It’s been a week of mixed blessings for the makers of “Slumdog Millionaire,” a rags-to-riches love story set in Mumbai, India. Danny Boyle picked up a best director award from the Director’s Guild of America over the weekend, adding to the film’s collection from the Screen Actors Guild and Golden Globes. And with 10 Oscar nominations, the Cinderella story has a shot at the biggest prize of the season: an Academy Award for best picture.
But not everyone is showering the film with accolades. Since its Indian premiere in late January, the film has faced criticism from both audiences and people directly involved in the production over its portrayal of poverty and the use of impoverished children as actors.
The similarities between the film and real life are hard to ignore, which is perhaps the reason complaints have garnered much attention. In the movie, the children are exploited, physically abused and forced into labor, yet the lead character finds some redemption from his tumultuous upbringing.
The families of the two youngest stars, who live in the very slums portrayed, claim that the children were underpaid for their work. But the filmmakers say they’ve enrolled the children in school and set up a trust fund for them once they’ve finished, in addition to the sum they were paid for their work.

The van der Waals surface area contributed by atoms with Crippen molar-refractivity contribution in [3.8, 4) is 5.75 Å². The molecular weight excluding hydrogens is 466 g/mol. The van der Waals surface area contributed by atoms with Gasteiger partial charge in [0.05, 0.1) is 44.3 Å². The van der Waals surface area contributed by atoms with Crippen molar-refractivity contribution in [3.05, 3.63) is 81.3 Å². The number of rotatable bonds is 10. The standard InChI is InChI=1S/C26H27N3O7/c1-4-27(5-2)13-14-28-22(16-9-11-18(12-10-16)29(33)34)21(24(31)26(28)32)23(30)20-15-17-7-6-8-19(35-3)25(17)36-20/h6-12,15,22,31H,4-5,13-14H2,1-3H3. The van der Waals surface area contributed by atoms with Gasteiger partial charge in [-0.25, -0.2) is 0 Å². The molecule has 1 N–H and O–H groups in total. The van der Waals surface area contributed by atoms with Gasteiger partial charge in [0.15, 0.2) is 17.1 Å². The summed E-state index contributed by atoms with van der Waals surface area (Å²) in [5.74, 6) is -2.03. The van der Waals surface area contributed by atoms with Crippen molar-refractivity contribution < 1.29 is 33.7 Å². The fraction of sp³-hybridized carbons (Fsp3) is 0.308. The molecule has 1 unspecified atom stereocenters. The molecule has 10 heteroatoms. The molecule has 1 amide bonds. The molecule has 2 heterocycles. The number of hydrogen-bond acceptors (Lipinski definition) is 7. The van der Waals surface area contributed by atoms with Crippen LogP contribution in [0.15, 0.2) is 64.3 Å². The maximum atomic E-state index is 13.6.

On Tuesday in India, dozens of residents in one slum-turned-filming location protested the movie by slapping pictures of the cast and crew with slippers. At issue is whether the filming of real slum conditions for the entertainment of more privileged audiences is voyeuristic or exploitative, with many members of the Indian media weighing in. The film’s title has also brought out critics who claim the term “slumdog” is an offensive colonialist throwback. Boyle, an Englishman, says “dog” is meant in the “underdog” sense, not as an insult. “At the end of the day,” Boyle told reporters, “it is just a movie.”
Here are Boyle and producer Christian Colson talking to ITN about the allegations :